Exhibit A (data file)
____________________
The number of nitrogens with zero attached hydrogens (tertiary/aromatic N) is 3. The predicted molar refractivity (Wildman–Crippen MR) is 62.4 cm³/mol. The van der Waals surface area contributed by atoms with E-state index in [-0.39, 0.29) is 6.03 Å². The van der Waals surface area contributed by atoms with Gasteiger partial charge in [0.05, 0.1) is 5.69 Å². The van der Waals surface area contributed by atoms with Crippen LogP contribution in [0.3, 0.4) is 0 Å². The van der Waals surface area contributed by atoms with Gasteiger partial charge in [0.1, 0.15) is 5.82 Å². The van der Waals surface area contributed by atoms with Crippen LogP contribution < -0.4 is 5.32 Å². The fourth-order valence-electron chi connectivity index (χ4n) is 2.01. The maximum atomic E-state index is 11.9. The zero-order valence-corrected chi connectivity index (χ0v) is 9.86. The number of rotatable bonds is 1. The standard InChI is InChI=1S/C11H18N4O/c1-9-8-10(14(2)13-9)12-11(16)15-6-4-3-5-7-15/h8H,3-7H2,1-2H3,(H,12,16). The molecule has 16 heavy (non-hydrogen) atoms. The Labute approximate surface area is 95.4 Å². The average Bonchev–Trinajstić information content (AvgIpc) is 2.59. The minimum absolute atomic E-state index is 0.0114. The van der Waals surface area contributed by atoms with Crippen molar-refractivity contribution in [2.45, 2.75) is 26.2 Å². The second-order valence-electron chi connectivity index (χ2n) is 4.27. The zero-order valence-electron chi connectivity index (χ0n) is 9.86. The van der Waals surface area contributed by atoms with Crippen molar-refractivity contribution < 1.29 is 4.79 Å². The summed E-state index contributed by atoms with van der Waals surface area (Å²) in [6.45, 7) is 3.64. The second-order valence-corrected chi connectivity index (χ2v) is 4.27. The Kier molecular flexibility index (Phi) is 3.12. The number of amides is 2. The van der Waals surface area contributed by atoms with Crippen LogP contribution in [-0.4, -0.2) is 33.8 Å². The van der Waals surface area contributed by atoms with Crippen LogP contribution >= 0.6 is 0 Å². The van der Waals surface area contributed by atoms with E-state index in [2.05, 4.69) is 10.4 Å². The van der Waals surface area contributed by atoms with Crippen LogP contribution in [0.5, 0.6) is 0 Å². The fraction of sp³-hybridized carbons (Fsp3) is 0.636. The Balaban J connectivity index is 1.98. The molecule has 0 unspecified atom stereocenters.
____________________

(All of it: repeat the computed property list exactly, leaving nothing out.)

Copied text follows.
The number of nitrogens with zero attached hydrogens (tertiary/aromatic N) is 3. The predicted molar refractivity (Wildman–Crippen MR) is 62.4 cm³/mol. The van der Waals surface area contributed by atoms with E-state index in [-0.39, 0.29) is 6.03 Å². The van der Waals surface area contributed by atoms with Gasteiger partial charge in [0.05, 0.1) is 5.69 Å². The van der Waals surface area contributed by atoms with Crippen LogP contribution in [0.3, 0.4) is 0 Å². The van der Waals surface area contributed by atoms with Gasteiger partial charge in [0.1, 0.15) is 5.82 Å². The van der Waals surface area contributed by atoms with Crippen LogP contribution < -0.4 is 5.32 Å². The fourth-order valence-electron chi connectivity index (χ4n) is 2.01. The maximum atomic E-state index is 11.9. The zero-order valence-corrected chi connectivity index (χ0v) is 9.86. The number of rotatable bonds is 1. The standard InChI is InChI=1S/C11H18N4O/c1-9-8-10(14(2)13-9)12-11(16)15-6-4-3-5-7-15/h8H,3-7H2,1-2H3,(H,12,16). The molecule has 16 heavy (non-hydrogen) atoms. The Labute approximate surface area is 95.4 Å². The average Bonchev–Trinajstić information content (AvgIpc) is 2.59. The minimum absolute atomic E-state index is 0.0114. The van der Waals surface area contributed by atoms with Crippen molar-refractivity contribution in [2.45, 2.75) is 26.2 Å². The second-order valence-electron chi connectivity index (χ2n) is 4.27. The zero-order valence-electron chi connectivity index (χ0n) is 9.86. The van der Waals surface area contributed by atoms with Crippen molar-refractivity contribution < 1.29 is 4.79 Å². The summed E-state index contributed by atoms with van der Waals surface area (Å²) in [6.45, 7) is 3.64. The second-order valence-corrected chi connectivity index (χ2v) is 4.27. The Kier molecular flexibility index (Phi) is 3.12. The number of amides is 2. The van der Waals surface area contributed by atoms with Crippen LogP contribution in [-0.4, -0.2) is 33.8 Å². The van der Waals surface area contributed by atoms with Crippen LogP contribution >= 0.6 is 0 Å². The van der Waals surface area contributed by atoms with E-state index in [2.05, 4.69) is 10.4 Å². The van der Waals surface area contributed by atoms with Crippen LogP contribution in [0.5, 0.6) is 0 Å². The fraction of sp³-hybridized carbons (Fsp3) is 0.636. The Balaban J connectivity index is 1.98. The molecule has 0 unspecified atom stereocenters.